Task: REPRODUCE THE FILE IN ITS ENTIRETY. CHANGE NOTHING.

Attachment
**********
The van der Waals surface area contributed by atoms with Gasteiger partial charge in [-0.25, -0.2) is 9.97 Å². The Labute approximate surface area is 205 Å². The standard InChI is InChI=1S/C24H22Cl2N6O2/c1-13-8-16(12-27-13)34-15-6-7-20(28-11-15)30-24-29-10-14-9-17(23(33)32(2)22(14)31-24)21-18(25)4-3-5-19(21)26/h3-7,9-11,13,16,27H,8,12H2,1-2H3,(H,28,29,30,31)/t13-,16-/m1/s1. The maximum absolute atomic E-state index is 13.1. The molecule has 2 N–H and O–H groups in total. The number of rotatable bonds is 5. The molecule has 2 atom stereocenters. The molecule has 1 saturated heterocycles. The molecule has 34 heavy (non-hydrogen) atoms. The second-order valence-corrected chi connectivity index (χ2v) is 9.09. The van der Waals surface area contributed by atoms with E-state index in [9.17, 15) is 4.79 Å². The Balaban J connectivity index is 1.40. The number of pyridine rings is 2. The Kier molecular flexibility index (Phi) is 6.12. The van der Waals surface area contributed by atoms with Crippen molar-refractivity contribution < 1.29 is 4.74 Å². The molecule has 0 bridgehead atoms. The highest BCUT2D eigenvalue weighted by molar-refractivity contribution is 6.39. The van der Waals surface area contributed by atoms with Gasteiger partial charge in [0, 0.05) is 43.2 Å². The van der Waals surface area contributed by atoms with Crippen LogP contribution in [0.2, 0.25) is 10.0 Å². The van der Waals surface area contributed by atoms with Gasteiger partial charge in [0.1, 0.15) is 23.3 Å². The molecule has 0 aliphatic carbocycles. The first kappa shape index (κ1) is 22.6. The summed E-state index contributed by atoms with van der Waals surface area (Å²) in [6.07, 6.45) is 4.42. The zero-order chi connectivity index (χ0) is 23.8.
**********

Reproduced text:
The van der Waals surface area contributed by atoms with Gasteiger partial charge in [-0.25, -0.2) is 9.97 Å². The Labute approximate surface area is 205 Å². The standard InChI is InChI=1S/C24H22Cl2N6O2/c1-13-8-16(12-27-13)34-15-6-7-20(28-11-15)30-24-29-10-14-9-17(23(33)32(2)22(14)31-24)21-18(25)4-3-5-19(21)26/h3-7,9-11,13,16,27H,8,12H2,1-2H3,(H,28,29,30,31)/t13-,16-/m1/s1. The maximum absolute atomic E-state index is 13.1. The molecule has 2 N–H and O–H groups in total. The number of rotatable bonds is 5. The molecule has 2 atom stereocenters. The molecule has 1 saturated heterocycles. The molecule has 34 heavy (non-hydrogen) atoms. The second-order valence-corrected chi connectivity index (χ2v) is 9.09. The van der Waals surface area contributed by atoms with E-state index in [9.17, 15) is 4.79 Å². The Balaban J connectivity index is 1.40. The number of pyridine rings is 2. The Kier molecular flexibility index (Phi) is 6.12. The van der Waals surface area contributed by atoms with Crippen molar-refractivity contribution < 1.29 is 4.74 Å². The molecule has 0 bridgehead atoms. The highest BCUT2D eigenvalue weighted by molar-refractivity contribution is 6.39. The van der Waals surface area contributed by atoms with Gasteiger partial charge in [0, 0.05) is 43.2 Å². The van der Waals surface area contributed by atoms with Crippen LogP contribution in [0.2, 0.25) is 10.0 Å². The van der Waals surface area contributed by atoms with Gasteiger partial charge in [0.1, 0.15) is 23.3 Å². The molecule has 0 aliphatic carbocycles. The first kappa shape index (κ1) is 22.6. The summed E-state index contributed by atoms with van der Waals surface area (Å²) in [6.07, 6.45) is 4.42. The zero-order chi connectivity index (χ0) is 23.8.